I know, I know – we’re all sick of parties already. What a ghastly post-pandemic legacy for the UK’s Tory government. The staggering incompetence and corruption of this truth-free cabal will be swiftly judged by historians but today I’d rather focus on real talent and how we must be careful not to judge initiative too early. When recently watching the fascinating Apple TV+ documentary on the ‘60s band, The Velvet Underground, I couldn’t help thinking of the critical importance of timing, the sheer power of community experimentation and…….Web3. Let’s go back to 1967 and explain that thought progression further.

Firstly, timing is everything they say. Well, Lou Reed might concur given himself and his Velvet bandmates chose to release their eponymous debut album featuring ‘All Tomorrow’s Parties’ in March 1967. Legal snags caused delays and commercial distribution only happened in June which was the exact same time as the Beatles had released Sgt. Pepper’s Lonely Hearts Club Band. The ground-breaking droning sound of Reed and Cale was no match for the glamourous experimentation of Lennon and McCartney; two hugely innovative groups, but only one early winner.

The Velvet Underground album, with the famous Warhol-designed yellow banana sticker and instruction to “Peel slowly and see” on its cover, sold barely 30,000 copies in its early years. But here’s the community kicker…. the musical pioneering genius, Brian Eno, said in a 1982 interview that “everyone who bought one of those 30,000 copies started a band.” Arguably 30,000 music factories were born but there was one factory in particular which should resonate with the Web3 curious right now.

Andy Warhol was not only The Velvet Underground’s manager. His studio, “The Factory”, became the hip hangout venue for artists and musicians of the counterculture decade. Anyone from Salvador Dali to Mick Jagger to Truman Capote could show up as Warhol worked day and night producing experimental lithographs and paintings of everyday consumer items(Campbell’s Soup cans, Coke bottles etc), movies and music. By 2012, and a full 15 years after his unexpected death, Warhol’s work accounted for a whopping one-sixth of global contemporary art sales. While the financial world grapples with the surreal concept of digital images (NFTs) being worth millions of dollars it would be wise to recall the big Warhol ideas which were initially written off as drug-fueled madness. Try these for starters:

  • Warhol assembled his community of “superstars” at the Factory, in many cases long before they were famous, and coined the prophetic epigram “In the future, everyone will be world-famous for 15 minutes.”   Anyone thinking Twitter, TikTok or Instagram ‘influencers’ right now?
  • Mass producing images of everyday items like cans and bottles earned Warhol millions to the consternation of traditional art experts. Anyone thinking Bored Ape Yacht Club or CryptoPunks?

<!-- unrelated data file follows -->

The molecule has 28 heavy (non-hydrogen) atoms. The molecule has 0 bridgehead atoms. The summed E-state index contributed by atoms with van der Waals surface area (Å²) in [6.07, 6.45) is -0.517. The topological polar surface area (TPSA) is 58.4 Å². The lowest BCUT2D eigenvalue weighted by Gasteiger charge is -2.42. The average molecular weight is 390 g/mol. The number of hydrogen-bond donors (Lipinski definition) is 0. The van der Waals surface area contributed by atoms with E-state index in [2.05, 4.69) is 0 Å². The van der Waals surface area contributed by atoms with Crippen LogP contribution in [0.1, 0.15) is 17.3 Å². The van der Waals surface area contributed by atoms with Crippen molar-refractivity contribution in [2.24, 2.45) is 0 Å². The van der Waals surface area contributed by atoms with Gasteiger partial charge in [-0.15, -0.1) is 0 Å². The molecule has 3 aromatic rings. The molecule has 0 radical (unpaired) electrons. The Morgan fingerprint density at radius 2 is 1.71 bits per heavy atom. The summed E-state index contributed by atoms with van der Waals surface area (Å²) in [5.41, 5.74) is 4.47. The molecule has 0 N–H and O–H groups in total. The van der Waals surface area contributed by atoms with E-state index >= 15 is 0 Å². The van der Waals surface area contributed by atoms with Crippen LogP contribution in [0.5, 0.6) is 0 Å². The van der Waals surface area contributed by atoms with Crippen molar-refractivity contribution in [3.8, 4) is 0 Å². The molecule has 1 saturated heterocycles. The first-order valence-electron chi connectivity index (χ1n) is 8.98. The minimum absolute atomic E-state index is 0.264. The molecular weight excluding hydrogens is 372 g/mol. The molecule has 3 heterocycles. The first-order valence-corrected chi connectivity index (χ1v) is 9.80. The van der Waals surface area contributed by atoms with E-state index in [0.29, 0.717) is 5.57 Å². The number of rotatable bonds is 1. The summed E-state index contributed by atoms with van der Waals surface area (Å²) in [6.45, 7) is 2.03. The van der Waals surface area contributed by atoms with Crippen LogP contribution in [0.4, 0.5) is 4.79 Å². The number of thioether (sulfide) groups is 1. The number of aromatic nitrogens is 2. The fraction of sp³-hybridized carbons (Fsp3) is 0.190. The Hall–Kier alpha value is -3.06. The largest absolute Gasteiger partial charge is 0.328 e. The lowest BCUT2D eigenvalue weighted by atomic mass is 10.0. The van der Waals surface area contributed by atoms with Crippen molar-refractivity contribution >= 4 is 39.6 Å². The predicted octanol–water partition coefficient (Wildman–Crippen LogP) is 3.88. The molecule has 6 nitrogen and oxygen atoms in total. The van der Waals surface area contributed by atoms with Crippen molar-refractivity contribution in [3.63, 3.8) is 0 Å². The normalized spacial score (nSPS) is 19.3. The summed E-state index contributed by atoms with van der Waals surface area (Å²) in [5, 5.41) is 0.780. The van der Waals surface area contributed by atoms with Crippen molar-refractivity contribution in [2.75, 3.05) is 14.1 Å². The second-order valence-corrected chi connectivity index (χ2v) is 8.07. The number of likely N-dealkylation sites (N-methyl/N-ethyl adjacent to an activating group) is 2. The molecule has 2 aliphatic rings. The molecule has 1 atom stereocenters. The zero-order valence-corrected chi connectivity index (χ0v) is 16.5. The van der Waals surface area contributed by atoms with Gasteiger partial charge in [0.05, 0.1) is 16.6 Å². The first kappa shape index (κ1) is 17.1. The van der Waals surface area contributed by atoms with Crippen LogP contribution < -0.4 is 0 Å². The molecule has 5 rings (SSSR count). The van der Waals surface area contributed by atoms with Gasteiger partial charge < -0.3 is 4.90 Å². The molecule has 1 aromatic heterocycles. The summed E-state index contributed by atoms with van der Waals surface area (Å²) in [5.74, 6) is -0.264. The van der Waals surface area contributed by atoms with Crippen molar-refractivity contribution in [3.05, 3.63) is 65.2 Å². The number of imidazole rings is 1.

• Warhol documented his life with an audio tape recorder and a Minox camera before social media and smartphones were invented. Now imagine what today’s digital natives will create with personal avatars and virtual worlds where they will spend the majority of their time. Anyone thinking Decentraland ?

The influence of Warhol and his Factory community on American and global pop culture has been enormous and I’m thinking the Web3 creative community is poised for even bigger impact despite current commentariat scepticism. It has been a tough few weeks for financial markets, technology stocks and cryptocurrencies but it would be a mistake to think that the pace of change will stall. What is striking in recent months is the increasing mention of the ‘metaverse’ in the quarterly earnings calls between companies and market analysts. This chart from Bloomberg captures the shift in curiosity rather well:

Only yesterday Microsoft CEO, Satya Nadella, stated that the metaverse “is the next wave of the internet”. He went even further saying “the next wave of the internet will be a more open world where people can build their own metaverse worlds”. Hmmm….mass consumerism meets mass creativity; building your own world, real estate, identity, clothing and art. Warhol would be intrigued but not too surprised. However, current mainstream thinking might not be ready just yet which means there will be opportunities for bold thinking. Some pretty big names are already making moves if the following headlines are any guide:

Brevan Howard’s Hedge Fund to Start Buying Cryptocurrencies – Bloomberg

Facebook and Instagram may help you create and sell NFTs – Engadget

Crypto Exchange BitMex to buy 268-year-old German Bank – FX Empire

Coinbase announces NFT marketplace partnership with Mastercard – Fortune

What is less obvious, as we view developments right now, is where people will ultimately hang out in the metaverse, what currency/token will be mass-adopted and which ‘identities’ they will use. Recall the Warhol ‘look’ – the hip clothes, wigs and self portraits – and his daily efforts to impose the image he wanted of himself on the world. Think of the metaverse world where many might feel they can look and feel better than in real life. That feels like a slightly unnerving future but there will be inspiration too. Indeed, The Velvet Underground in their short time together went on to become one of the most influential bands in rock history and  are credited with inspiring the punk and new wave movements. So, once again there’s a good chance history will rhyme. The parties will probably be interesting too…

‘And what costume shall the poor girl wear

To all tomorrow’s parties

Why silks and linens of yesterday’s gowns

To all tomorrow’s parties’                              

 All Tomorrow’s Parties – The Velvet Underground & Nico